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http://dx.doi.org/10.1038/ejhg.2013.256DOI Listing
http://www.ncbi.nlm.nih.gov/pmc/articles/PMC4060109PMC
July 2014

Biomarkers and novel therapeutic targets in gastrointestinal stromal tumors (GISTs).

Recent Pat Anticancer Drug Discov 2013 Sep;8(3):288-97

Molecular Oncology Research Center, Barretos Cancer Hospital, Rua Antenor Duarte Villela, 1331, CEP 14784 400, Barretos, S. Paulo, Brazil.

Gastrointestinal stromal tumors (GISTs) owe their development to the activating mutations in mast/stem cell growth factor receptor (KIT) or platelet-derived growth factor receptor A (PDGFRA) oncogenes. Both these KIT and PDGFRA oncogenes are members of the type III transmembrane receptor tyrosine kinase family that stimulates intracellular signaling pathways controlling cell proliferation, adhesion, apoptosis, survival, and differentiation. The presence and type of KIT/PDGFRA mutations help to predict the imatinib mesylate therapy, a selective tyrosine kinase inhibitor. Moreover, there is reported a small proportion of wild-type GISTs for both KIT and PDGFRA genes, and tumors more often acquire secondary mutations on KIT, that results into imatinib resistance. New patents to the GISTs imatinib resistant have recently been introduced. At present, sunitinib, is prescribed as second line therapy for patients with imatinibresistant or imatinib-intolerant GIST, and a number of other drugs, such as masitinib and valatinib, are in the pipeline. The present research focuses on GISTs diagnostic, prognostic and therapeutic biomarkers and addresses the development of novel patents for the treatment of these patients.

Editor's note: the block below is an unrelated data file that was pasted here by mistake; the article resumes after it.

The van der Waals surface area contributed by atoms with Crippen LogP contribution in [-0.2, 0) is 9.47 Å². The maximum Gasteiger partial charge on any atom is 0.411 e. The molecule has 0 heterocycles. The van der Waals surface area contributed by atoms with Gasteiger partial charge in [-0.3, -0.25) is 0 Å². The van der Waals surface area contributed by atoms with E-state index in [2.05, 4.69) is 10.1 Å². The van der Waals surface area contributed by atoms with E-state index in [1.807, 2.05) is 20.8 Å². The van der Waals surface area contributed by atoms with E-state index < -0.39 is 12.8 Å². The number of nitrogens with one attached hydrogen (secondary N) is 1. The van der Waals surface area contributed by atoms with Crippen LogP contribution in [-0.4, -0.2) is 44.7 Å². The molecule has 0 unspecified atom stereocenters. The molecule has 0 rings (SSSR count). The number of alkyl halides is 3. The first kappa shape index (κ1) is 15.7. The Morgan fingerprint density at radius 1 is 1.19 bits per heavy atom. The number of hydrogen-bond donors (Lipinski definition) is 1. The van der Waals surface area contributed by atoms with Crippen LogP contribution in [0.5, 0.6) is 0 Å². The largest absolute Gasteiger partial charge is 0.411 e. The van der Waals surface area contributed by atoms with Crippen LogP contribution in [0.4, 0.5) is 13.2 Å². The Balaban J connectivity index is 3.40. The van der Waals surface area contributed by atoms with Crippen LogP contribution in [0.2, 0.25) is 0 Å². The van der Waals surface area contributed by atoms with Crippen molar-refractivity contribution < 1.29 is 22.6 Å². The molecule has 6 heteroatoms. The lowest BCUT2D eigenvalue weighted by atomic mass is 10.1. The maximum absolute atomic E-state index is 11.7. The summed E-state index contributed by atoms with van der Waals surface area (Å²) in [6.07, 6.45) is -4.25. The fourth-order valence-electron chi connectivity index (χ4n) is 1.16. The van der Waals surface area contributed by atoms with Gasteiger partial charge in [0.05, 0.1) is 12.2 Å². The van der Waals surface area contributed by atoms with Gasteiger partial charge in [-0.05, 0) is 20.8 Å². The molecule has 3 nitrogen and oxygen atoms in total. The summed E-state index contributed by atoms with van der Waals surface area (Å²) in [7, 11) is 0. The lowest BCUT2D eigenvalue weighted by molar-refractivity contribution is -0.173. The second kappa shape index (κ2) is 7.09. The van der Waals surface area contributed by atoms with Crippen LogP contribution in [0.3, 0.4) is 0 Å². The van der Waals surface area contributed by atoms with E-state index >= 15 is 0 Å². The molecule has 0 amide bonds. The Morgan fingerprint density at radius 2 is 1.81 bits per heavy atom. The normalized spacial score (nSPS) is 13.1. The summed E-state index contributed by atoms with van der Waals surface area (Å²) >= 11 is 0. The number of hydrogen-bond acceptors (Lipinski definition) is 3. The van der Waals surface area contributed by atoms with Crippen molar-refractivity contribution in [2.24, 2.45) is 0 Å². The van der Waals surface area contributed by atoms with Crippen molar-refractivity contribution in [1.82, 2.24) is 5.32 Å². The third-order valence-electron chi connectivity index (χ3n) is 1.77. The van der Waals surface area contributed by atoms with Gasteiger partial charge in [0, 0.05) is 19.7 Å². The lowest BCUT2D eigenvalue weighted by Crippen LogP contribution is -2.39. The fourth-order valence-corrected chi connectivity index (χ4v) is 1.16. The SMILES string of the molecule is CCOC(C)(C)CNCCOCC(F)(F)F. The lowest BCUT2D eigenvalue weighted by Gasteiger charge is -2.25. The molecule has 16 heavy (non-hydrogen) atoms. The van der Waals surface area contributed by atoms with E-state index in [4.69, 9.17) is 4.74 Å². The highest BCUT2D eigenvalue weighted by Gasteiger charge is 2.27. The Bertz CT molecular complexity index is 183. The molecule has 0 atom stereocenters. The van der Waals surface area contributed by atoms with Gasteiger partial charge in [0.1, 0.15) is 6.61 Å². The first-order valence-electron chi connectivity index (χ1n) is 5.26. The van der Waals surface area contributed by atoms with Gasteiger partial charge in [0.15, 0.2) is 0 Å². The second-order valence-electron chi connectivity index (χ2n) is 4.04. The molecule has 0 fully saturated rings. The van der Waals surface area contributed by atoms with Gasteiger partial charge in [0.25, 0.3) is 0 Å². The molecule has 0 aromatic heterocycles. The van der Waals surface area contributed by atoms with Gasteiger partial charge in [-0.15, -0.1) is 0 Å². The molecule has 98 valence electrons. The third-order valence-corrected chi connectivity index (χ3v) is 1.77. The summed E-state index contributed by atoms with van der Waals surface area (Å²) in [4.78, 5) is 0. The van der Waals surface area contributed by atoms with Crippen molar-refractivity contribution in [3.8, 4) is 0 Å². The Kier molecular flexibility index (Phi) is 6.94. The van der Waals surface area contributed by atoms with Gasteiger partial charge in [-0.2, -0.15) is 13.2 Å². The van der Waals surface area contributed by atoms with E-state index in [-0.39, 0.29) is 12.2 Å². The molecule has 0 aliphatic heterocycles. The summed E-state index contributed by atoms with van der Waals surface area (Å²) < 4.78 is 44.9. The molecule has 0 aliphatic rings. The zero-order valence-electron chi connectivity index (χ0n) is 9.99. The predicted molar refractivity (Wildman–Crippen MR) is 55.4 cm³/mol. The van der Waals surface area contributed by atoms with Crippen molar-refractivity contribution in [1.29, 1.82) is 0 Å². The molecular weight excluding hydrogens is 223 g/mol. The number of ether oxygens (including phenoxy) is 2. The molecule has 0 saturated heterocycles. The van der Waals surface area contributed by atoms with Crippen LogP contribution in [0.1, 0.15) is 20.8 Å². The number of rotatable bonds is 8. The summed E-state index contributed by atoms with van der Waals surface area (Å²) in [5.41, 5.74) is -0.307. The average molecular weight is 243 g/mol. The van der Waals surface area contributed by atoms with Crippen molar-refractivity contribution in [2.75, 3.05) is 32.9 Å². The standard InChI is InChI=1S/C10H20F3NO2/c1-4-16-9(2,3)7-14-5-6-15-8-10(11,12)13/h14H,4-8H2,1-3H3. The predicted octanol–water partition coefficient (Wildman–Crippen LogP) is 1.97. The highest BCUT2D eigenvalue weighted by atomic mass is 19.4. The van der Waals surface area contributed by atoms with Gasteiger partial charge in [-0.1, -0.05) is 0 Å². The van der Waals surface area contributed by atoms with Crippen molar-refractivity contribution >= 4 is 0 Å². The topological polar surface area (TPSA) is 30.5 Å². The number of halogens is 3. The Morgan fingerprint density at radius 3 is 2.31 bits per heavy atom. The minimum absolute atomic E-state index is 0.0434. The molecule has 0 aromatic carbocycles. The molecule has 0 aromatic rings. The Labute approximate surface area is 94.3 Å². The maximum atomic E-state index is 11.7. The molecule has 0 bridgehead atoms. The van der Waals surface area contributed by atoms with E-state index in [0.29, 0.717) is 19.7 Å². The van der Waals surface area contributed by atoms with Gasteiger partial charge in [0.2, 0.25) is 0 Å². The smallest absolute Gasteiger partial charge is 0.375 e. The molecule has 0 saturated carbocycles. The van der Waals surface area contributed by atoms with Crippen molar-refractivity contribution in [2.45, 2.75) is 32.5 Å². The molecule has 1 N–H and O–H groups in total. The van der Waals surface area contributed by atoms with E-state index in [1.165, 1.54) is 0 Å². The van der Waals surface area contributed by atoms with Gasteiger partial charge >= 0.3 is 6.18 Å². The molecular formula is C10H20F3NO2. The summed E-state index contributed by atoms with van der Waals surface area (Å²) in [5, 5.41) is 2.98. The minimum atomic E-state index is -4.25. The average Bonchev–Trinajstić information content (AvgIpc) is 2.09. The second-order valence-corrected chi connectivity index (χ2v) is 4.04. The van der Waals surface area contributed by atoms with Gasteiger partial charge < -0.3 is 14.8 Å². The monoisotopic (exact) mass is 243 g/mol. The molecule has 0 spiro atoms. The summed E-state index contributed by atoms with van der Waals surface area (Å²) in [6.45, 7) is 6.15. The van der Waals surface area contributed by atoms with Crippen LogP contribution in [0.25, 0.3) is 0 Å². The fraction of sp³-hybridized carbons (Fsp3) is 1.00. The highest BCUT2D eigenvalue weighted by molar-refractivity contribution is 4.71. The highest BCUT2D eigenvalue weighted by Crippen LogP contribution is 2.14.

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http://dx.doi.org/10.2174/15748928113089990030DOI Listing
September 2013